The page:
I normally shoot in raw, this way I can leave the white balance on auto most of the time. Since all the information is stored, you can choose the correct white balance in Photoshop later, which is much better than doing it in the camera. Most of the time I use auto focus as well, with 51 autofocus points the camera has excellent auto focus, as long as the focus points are where you want them to be there is no reason to shoot in manual. (There are exceptions, but I will keep it simple)
I have ISO, F-value and shutter speed on manual when I shoot.
ISO: A low ISO will give you less noise and darker pictures, a high ISO gives you more noise and lighter pictures. How high ISO you can use depends on your camera, most cameras can use ISO up to 800-1600 without getting too much noise, you should test your camera to see what ISO levels are acceptable on it. Choose 100 or 200 in daylight and 800-1600 or more in low light situations.
F-value: A low F-value gives you lighter pictures and a low depth of field. A high F-value gives you darker pictures and a higher depth of field. A low depth of field means that less is in focus, this can give a beautiful effect called bokeh, where the background is blurry. A great effect for portraits, but sometimes you want more of the picture to be in focus, and you have to increase the F-value. How low F-value you can choose depends on your lens. Most kit lenses have a minimum F-value of 3,5-5, I highly recommend buying a 35mm F1,8 AF-S a 50mm F1,4 AF-S or a 85mm F1,8. These are relatively cheap lenses that are way more light sensitive than the kit lens. They give you 6-20 times more light than a kit lens, and I really like the bokeh effect. They are also better than the kit lenses in many other ways. If you don't have a focus motor on your camera you should buy an AF-S lens. What F-values you should choose depends on the effect you want and your lens. Some lenses have a big diffraction rate (more blurry pictures at high F-value). Diffraction starts at F-values above 5,6 and above F8 you may see a little effect on the sharpness. I normally shoot at F5,6-F8 in daylight if I want a relatively high depth of field and F1,4 in low light situations or when I want a nice bokeh. For a more detailed description with illustrations look at F-stops Explained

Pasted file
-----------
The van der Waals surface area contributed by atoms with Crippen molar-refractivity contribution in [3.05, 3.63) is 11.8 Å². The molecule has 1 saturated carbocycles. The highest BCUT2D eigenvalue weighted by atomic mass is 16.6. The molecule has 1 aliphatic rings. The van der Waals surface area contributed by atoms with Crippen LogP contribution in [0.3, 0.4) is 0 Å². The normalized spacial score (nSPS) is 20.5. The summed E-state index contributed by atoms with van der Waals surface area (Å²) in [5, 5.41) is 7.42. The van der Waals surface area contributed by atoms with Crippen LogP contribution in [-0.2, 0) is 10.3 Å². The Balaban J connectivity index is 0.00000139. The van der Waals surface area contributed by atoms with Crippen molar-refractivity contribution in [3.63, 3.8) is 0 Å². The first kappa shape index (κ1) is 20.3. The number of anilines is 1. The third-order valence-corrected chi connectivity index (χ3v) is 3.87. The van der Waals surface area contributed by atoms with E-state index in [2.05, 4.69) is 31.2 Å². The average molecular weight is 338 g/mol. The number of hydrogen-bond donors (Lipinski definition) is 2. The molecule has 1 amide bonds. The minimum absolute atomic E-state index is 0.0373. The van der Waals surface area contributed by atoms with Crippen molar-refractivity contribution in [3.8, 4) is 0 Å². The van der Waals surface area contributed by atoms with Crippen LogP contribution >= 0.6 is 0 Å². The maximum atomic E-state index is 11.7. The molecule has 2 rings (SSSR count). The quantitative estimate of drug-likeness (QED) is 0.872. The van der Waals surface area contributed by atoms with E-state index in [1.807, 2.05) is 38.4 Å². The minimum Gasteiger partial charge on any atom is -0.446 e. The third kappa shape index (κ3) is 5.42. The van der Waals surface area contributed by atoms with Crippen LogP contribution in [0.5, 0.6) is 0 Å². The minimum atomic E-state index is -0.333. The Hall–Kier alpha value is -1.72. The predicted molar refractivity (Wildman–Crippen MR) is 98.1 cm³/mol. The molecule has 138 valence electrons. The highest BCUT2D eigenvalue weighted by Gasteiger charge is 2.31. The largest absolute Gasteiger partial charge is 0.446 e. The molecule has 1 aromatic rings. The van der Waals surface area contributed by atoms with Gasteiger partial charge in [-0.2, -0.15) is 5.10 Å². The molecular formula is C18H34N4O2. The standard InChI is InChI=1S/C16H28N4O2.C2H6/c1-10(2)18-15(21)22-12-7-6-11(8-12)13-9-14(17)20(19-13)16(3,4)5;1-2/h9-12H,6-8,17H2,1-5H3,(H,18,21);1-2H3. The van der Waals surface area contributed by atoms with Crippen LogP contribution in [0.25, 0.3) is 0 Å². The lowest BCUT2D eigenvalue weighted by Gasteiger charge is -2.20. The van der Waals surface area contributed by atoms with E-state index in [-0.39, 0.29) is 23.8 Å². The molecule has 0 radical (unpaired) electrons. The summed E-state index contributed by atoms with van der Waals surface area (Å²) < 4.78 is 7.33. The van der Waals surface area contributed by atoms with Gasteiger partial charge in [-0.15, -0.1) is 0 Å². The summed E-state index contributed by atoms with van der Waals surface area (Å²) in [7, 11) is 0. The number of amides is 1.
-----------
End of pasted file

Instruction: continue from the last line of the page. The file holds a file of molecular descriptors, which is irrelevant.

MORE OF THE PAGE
Shutter speed: A slower shutter speed lets more light reach the sensor and you get more light in the picture, a faster shutter speed gives you a darker picture and is great if you want to prevent motion blur. How fast shutter speed you choose depends on how much light is available and how fast your subject is moving.
Rule 1: Start using manual settings.
I shoot in manual 99% of the time, I normally guess the right settings without looking at the light meter, it's a great exercise guessing what the correct settings are before you look at the camera. After shooting in manual and doing this exercise for a few years, you will know what the correct settings are without having to look at the camera.
Why you can't shoot in auto? The camera doesn't know the speed of your subject:
If you're trying to freeze movement you need a faster shutter speed. If you are in a low light situation, the camera will try to keep the F-value and ISO at safe levels to keep the noise low and retain the depth of field, but to get a fast shutter speed you may have to accept a little more noise or a more narrow depth of field. The camera has no idea how fast your subject moves and can't adjust the shutter speed to freeze the action. You can solve this with shutter priority as well, but before you know the right settings yourself I would shoot in manual.
The camera doesn't know what your subject is, or how much you want in focus.
How you separate your subject from the background is very important, if you take a portrait you may want to have all the focus on the person and choose a low F-value. If you are shooting landscapes, you probably want to have more in focus, then you should choose a higher F-value.
If you shoot in auto you don't learn much.
I have met "photographers" who always shoot in auto modus (program mode on more expensive cameras), they may be very good at composition and lighting, but some of them never get the intuitive understanding of how the different settings affect a picture.
You can of course shoot in aperture priority or shutter priority, which are more intelligent settings than auto, but I would still use mostly manual settings until you can guess the right settings without looking at your camera.